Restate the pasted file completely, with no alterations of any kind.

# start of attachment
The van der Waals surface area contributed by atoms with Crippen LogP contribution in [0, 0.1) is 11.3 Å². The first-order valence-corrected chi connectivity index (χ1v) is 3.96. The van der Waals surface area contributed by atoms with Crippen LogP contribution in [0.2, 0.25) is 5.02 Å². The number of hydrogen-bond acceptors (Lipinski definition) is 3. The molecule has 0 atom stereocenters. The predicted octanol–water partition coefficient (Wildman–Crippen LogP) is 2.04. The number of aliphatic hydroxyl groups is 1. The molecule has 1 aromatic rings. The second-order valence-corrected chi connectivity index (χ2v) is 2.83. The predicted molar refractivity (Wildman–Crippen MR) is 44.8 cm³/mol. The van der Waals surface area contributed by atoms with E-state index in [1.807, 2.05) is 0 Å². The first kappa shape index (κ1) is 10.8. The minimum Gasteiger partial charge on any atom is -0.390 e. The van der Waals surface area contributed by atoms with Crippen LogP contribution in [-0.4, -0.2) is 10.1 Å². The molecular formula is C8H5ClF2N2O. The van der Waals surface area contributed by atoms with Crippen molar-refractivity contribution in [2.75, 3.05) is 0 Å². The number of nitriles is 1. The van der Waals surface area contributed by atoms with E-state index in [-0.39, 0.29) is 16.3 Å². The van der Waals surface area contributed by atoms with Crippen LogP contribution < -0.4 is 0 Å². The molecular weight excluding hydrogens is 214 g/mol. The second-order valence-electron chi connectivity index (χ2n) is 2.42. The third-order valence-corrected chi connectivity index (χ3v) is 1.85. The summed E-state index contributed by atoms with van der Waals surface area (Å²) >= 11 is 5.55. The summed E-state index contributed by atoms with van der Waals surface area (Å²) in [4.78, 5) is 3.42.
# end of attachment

The van der Waals surface area contributed by atoms with Crippen LogP contribution in [0, 0.1) is 11.3 Å². The first-order valence-corrected chi connectivity index (χ1v) is 3.96. The van der Waals surface area contributed by atoms with Crippen LogP contribution in [0.2, 0.25) is 5.02 Å². The number of hydrogen-bond acceptors (Lipinski definition) is 3. The molecule has 0 atom stereocenters. The predicted octanol–water partition coefficient (Wildman–Crippen LogP) is 2.04. The number of aliphatic hydroxyl groups is 1. The molecule has 1 aromatic rings. The second-order valence-corrected chi connectivity index (χ2v) is 2.83. The predicted molar refractivity (Wildman–Crippen MR) is 44.8 cm³/mol. The van der Waals surface area contributed by atoms with E-state index in [1.807, 2.05) is 0 Å². The first kappa shape index (κ1) is 10.8. The minimum Gasteiger partial charge on any atom is -0.390 e. The van der Waals surface area contributed by atoms with Crippen LogP contribution in [-0.4, -0.2) is 10.1 Å². The molecular formula is C8H5ClF2N2O. The van der Waals surface area contributed by atoms with Crippen molar-refractivity contribution in [2.75, 3.05) is 0 Å². The number of nitriles is 1. The van der Waals surface area contributed by atoms with E-state index in [-0.39, 0.29) is 16.3 Å². The van der Waals surface area contributed by atoms with Crippen LogP contribution < -0.4 is 0 Å². The molecular weight excluding hydrogens is 214 g/mol. The second-order valence-electron chi connectivity index (χ2n) is 2.42. The third-order valence-corrected chi connectivity index (χ3v) is 1.85. The summed E-state index contributed by atoms with van der Waals surface area (Å²) >= 11 is 5.55. The summed E-state index contributed by atoms with van der Waals surface area (Å²) in [4.78, 5) is 3.42.